The Executive has set new standards in the planning and execution of the Annual Congress and has emphasized a thematic focus that was felt to be committed to maintaining psychoanalysis in the stricter sense. Above all I would like in this respect to emphasize the close collaboration with Ronny Jaffè. The biggest change in this context was bringing forward with considerable effort the entire programme planning for the Annual Congress by around six to nine months. This meant that the leaflet sent out in autumn of the previous year already contained almost the complete final programme. One effect of this measure was that the quality of the presentations greatly increased because the presenters could prepare in good time. Furthermore the tight timescales for the translation work could be much better observed, which of course also contributed to an improvement in the quality of the texts. Please be in no doubt as to what an extraordinary fact it is that our scientific debate is fostered by three complete versions of the Bulletin in German, English and French and the simultaneous translations during the Annual Congress.
We were also keen to relate a large number of Congress events strictly to the main theme, which we increasingly achieved. The wide range of issues concerning the theme of the first interview at the Paris Congress is impressive. The next Bulletin will represent in three languages almost the complete current state of knowledge on the subject of the first interview.
The themes of the Annual Congress have not arisen merely accidentally and through local conditions. We were keen to combine some of the current key questions in psychoanalysis and provide a balance between theory and clinical practice. The themes were:
21st 2008 in Vienna: The Shadow of Heritage.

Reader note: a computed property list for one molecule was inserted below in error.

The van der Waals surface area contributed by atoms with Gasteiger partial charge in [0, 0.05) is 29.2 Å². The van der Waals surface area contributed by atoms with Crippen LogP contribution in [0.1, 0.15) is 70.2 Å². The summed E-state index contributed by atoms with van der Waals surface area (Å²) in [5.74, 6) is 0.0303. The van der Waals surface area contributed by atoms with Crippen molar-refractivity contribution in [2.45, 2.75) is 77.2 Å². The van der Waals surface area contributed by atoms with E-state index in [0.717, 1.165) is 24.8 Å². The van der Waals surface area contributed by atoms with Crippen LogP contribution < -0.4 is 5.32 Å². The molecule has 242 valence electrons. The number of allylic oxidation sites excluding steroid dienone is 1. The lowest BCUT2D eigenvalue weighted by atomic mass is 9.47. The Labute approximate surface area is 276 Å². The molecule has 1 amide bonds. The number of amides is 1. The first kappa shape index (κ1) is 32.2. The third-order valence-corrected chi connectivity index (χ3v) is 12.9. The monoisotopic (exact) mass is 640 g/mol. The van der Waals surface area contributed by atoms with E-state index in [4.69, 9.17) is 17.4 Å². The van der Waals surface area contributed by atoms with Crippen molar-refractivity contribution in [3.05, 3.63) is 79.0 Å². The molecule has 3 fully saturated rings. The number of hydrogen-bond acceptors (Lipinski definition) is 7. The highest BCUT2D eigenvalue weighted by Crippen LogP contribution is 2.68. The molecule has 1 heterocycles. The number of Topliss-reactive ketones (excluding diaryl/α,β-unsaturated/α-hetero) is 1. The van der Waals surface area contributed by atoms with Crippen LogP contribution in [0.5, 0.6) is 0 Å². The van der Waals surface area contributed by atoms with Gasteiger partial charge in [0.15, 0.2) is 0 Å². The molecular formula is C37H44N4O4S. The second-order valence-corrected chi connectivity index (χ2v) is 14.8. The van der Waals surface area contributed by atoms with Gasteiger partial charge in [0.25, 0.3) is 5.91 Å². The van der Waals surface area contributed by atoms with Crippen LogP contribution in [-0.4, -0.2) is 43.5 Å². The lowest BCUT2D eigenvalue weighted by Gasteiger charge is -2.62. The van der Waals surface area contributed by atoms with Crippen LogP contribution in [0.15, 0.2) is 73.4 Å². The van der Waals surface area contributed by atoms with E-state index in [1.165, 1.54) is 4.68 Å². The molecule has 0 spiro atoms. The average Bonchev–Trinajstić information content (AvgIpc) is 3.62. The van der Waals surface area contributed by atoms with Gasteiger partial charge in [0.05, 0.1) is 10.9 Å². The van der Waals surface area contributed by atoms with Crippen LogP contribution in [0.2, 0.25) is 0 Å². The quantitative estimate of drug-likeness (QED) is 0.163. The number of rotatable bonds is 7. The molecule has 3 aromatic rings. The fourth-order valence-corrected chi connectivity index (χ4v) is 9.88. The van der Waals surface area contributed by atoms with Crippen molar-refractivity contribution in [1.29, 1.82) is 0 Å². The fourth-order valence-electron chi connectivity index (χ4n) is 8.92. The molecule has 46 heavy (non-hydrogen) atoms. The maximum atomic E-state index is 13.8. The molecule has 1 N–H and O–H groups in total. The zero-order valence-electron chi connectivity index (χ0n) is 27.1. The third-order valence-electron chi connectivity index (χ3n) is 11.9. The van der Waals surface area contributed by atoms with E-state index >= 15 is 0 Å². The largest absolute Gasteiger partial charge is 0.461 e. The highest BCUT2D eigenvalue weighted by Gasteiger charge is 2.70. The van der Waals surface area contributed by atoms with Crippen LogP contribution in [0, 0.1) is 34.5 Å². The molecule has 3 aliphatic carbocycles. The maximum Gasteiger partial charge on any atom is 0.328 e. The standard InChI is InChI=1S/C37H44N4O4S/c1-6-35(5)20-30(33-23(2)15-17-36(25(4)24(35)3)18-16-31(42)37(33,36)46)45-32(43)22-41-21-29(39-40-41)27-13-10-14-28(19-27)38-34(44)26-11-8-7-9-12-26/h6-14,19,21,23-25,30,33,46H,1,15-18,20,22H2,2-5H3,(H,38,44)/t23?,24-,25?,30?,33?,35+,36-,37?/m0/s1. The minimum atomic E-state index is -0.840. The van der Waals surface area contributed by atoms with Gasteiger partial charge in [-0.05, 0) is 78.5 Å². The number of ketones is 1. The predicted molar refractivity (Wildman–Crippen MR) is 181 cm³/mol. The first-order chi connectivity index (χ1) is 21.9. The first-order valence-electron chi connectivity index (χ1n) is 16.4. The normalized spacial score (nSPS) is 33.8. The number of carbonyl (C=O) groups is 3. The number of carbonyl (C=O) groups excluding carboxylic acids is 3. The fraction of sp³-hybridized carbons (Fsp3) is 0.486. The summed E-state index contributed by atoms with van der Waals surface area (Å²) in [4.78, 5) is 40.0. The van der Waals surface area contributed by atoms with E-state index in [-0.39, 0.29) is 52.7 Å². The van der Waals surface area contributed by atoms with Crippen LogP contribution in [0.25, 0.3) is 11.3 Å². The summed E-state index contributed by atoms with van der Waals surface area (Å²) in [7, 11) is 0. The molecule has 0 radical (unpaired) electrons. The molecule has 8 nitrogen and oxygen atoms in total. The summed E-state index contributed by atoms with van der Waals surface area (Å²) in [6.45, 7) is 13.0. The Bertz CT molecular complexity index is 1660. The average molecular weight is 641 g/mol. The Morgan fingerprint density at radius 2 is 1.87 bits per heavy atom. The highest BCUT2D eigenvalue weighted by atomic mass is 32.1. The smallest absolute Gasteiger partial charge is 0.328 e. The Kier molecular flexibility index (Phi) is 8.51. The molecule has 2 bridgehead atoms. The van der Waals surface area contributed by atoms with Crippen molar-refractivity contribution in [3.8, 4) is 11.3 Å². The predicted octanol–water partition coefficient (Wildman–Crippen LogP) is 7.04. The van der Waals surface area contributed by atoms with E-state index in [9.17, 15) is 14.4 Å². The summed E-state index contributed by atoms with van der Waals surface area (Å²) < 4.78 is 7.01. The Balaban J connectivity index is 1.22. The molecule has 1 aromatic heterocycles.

22nd 2009 in Brussels: Using different forms of unconscious communication.
23rd 2010 in London: Passion, Love and Sexuality in Psychoanalysis.
24th 2011 in Copenhagen: Anxiety and Method in Psychoanalysis.
25th 2012 in Paris: The Initial Psychoanalytic Interview and the Treatment Process.
The above-mentioned debates on particular subjects at the Annual Congress have also been described. On the one hand, there is the adherence to the high-frequency treatment method; on the other hand, there are various justified demands for innovations and making empirical methods a subject of discussion. The greatest current problem also going forward will consist in whether and to what extent our members also actually can and want to conduct psychoanalyses in future. It has been our conviction to support the members in this respect and to encourage the necessary discourse. We are convinced that there will also be in future no better treatment method than psychoanalysis in the stricter sense for many patients but we will constantly have to confirm and attest its power of conviction in new ways.
It should be noted in passing that although in this term of office the Annual Congress was mostly held in particularly expensive European capital cities, we not only managed to maintain the annual cycle but also to operate without financial losses. The numbers of participants amounted each time to around 700 and we were able to keep the attendance costs stable in my period of office. This is also due to the sound and skilful competence of Geber&Reusch and the flawless collaboration with our Treasurer Anne Rosenberg.